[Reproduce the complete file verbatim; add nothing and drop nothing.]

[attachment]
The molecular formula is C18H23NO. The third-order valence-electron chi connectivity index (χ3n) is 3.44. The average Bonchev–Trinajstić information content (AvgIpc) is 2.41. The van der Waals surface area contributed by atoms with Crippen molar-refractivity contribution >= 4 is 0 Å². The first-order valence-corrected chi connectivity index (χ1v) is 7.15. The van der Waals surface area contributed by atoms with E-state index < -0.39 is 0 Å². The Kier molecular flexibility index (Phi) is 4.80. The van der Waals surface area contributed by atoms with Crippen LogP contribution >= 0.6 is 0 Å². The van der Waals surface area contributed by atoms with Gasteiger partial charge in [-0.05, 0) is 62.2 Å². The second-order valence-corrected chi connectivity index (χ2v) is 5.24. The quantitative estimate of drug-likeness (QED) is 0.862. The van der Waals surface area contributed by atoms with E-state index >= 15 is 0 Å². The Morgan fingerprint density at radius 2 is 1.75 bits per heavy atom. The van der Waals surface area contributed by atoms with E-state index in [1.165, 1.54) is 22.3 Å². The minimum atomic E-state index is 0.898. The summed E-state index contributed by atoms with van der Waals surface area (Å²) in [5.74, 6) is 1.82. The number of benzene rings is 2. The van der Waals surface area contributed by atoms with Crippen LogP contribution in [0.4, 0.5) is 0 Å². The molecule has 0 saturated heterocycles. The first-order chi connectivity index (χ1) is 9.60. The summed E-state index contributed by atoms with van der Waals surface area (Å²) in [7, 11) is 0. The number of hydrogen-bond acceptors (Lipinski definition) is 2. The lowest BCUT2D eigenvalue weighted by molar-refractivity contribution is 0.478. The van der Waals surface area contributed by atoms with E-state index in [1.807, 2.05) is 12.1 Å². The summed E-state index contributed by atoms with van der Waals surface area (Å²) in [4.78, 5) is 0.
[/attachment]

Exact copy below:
The molecular formula is C18H23NO. The third-order valence-electron chi connectivity index (χ3n) is 3.44. The average Bonchev–Trinajstić information content (AvgIpc) is 2.41. The van der Waals surface area contributed by atoms with Crippen molar-refractivity contribution >= 4 is 0 Å². The first-order valence-corrected chi connectivity index (χ1v) is 7.15. The van der Waals surface area contributed by atoms with E-state index < -0.39 is 0 Å². The Kier molecular flexibility index (Phi) is 4.80. The van der Waals surface area contributed by atoms with Crippen LogP contribution >= 0.6 is 0 Å². The van der Waals surface area contributed by atoms with Gasteiger partial charge in [-0.05, 0) is 62.2 Å². The second-order valence-corrected chi connectivity index (χ2v) is 5.24. The quantitative estimate of drug-likeness (QED) is 0.862. The van der Waals surface area contributed by atoms with E-state index >= 15 is 0 Å². The Morgan fingerprint density at radius 2 is 1.75 bits per heavy atom. The van der Waals surface area contributed by atoms with E-state index in [1.165, 1.54) is 22.3 Å². The minimum atomic E-state index is 0.898. The summed E-state index contributed by atoms with van der Waals surface area (Å²) in [5.74, 6) is 1.82. The number of benzene rings is 2. The van der Waals surface area contributed by atoms with Crippen LogP contribution in [0.4, 0.5) is 0 Å². The molecule has 0 saturated heterocycles. The first-order chi connectivity index (χ1) is 9.60. The summed E-state index contributed by atoms with van der Waals surface area (Å²) in [7, 11) is 0. The number of hydrogen-bond acceptors (Lipinski definition) is 2. The lowest BCUT2D eigenvalue weighted by molar-refractivity contribution is 0.478. The van der Waals surface area contributed by atoms with E-state index in [1.807, 2.05) is 12.1 Å². The summed E-state index contributed by atoms with van der Waals surface area (Å²) in [4.78, 5) is 0.